It became hard to hear Bryant inside the visiting clubhouse, because teammates chanted “MVP!” and sung along with Snoop Dogg and Dr. Dre as “Nuthin But a G Thang” played on the sound system. But for most of the night, it looked like it would be a silent room postgame as the resilient Dodgers took 3-1 and 4-2 leads.

Until the eighth inning, when Bryant launched a home run off Joe Blanton that landed in the center-field seats blocked off for the batter’s eye. And then the ninth inning showed why manager Joe Maddon will want Gold Glove outfielder Jason Heyward in a playoff lineup.

In the middle of a frustrating offensive season where he’s felt the weight of a $184 million contract, Heyward led off by ripping a double into the right-field corner off Dodgers closer Kenley Jansen. Heyward hustled to third base when new Dodgers catcher Carlos Ruiz couldn’t handle strike three against Jorge Soler. Heyward ran home to score the game-tying run when a Jansen wild pitch sailed toward the backstop.

That set the stage for Bryant, who brought up the fielding error he made in the fifth inning during his postgame interview on Channel 7 after hitting the game-winning homer off lefty Adam Liberatore. All-Star first baseman Anthony Rizzo may set the tone in the clubhouse, but Bryant already brings tunnel vision and a high degree of professionalism to an 82-45 team, even at the age of 24. 

“He just doesn’t quit,” Heyward said. “He wants to be in every spot. He goes up there and has his at-bat – and that’s it.

“You can talk about why he’s been hitting the ball well, this and that, but he has a good approach. It’s that simple. Other than that, he works his tail off every day to try and go out there and help us win.

“When you have that gift – and you have that work ethic – the bottom line is a lot of good things can happen.”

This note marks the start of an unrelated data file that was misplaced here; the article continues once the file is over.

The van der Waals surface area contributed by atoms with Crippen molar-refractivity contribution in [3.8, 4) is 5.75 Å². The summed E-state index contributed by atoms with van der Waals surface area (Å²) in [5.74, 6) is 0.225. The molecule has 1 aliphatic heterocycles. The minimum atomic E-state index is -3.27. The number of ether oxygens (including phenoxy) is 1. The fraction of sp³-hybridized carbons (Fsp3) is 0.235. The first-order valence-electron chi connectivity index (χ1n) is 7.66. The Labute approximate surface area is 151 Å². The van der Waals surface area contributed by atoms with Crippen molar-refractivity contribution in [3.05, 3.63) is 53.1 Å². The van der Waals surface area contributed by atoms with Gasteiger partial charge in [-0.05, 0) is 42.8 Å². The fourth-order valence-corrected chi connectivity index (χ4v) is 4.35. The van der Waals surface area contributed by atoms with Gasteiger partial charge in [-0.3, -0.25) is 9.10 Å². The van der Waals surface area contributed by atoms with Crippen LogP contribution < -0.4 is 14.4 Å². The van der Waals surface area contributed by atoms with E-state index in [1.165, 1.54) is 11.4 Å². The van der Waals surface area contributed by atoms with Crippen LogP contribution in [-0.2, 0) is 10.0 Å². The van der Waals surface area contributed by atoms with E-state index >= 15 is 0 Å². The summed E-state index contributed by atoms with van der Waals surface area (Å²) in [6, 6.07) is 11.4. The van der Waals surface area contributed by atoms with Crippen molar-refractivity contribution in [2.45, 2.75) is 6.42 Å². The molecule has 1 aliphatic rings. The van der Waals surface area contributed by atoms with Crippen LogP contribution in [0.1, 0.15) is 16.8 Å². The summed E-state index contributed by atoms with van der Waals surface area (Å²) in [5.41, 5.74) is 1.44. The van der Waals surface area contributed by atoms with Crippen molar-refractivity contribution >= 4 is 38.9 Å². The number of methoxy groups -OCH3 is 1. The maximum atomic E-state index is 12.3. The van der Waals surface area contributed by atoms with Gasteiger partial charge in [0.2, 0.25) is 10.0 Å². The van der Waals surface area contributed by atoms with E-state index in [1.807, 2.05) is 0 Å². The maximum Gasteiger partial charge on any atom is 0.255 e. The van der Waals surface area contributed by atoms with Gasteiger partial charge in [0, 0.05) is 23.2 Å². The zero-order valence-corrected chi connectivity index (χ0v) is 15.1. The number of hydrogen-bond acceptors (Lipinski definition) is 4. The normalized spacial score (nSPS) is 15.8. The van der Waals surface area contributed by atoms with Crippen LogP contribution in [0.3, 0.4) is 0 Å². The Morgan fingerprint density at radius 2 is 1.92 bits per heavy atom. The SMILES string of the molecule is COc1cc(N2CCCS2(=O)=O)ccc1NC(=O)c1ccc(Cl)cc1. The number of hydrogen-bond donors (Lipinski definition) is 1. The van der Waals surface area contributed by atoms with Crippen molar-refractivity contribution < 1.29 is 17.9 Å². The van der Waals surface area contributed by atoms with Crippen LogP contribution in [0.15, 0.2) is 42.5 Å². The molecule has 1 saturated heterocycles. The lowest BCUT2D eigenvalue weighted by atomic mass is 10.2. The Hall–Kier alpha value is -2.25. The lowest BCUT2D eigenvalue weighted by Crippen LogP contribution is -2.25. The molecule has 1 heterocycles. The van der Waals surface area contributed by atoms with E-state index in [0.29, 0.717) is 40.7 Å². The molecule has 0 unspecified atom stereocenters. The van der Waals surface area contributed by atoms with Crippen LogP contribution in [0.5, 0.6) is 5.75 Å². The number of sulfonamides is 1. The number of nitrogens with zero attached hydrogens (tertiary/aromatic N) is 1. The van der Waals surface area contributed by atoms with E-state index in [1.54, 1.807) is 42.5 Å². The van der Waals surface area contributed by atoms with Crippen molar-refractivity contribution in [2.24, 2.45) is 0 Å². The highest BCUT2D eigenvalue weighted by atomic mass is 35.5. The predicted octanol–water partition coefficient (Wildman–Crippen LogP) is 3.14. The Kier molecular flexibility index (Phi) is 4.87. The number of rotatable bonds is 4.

[SHOP: Gear up, Cubs fans!]

A resourceful $250 million team won’t fade away, even with Kershaw (back) not pitching for two months, one of 27 players the Dodgers have stashed on the disabled list, tying a major-league record. Los Angeles has cycled through 14 different starting pitchers, relying on depth, a powerful lineup and a strong bullpen to surge into first place and hold onto a one-game lead over the San Francisco Giants in the National League West.

“How about last year?” Maddon said. “We beat up on the Mets during the season, we go (into the playoffs) and we can’t even touch them. It’s such a different animal. People get hot or people get cold.

“I’m not going to diminish the fact I’m going to be paying attention. But things change. Trends can be so trendy, to quote Yogi. So I don’t get too far ahead, because things can change very quickly.”

Like Bryant going from a promising player with a few holes in his swing who looked worn down at times last season – to an MVP frontrunner with a .303 average, 89 RBI, 107 runs scored, a .982 OPS and the versatility to play third base, defensively shift across the infield and move to the outfield.

Kershaw vs. Bryant would be must-see TV in October.

In the Gym at EFT: Wide receiver skill development

In the Gym at EFT: Wide receiver skill development

In the first edition of EFT Football Academy, TF North graduate Landon Cox, who was a star wide receiver at Northern Illinois and later in the NFL, shares some tips on how to become a better receiver and be more efficient on the field.

Cox is a Performance Specialist and wide receiver coach at EFT. In this segment Cox works on a few different techniques with Warren Township junior wide receiver Micah Jones.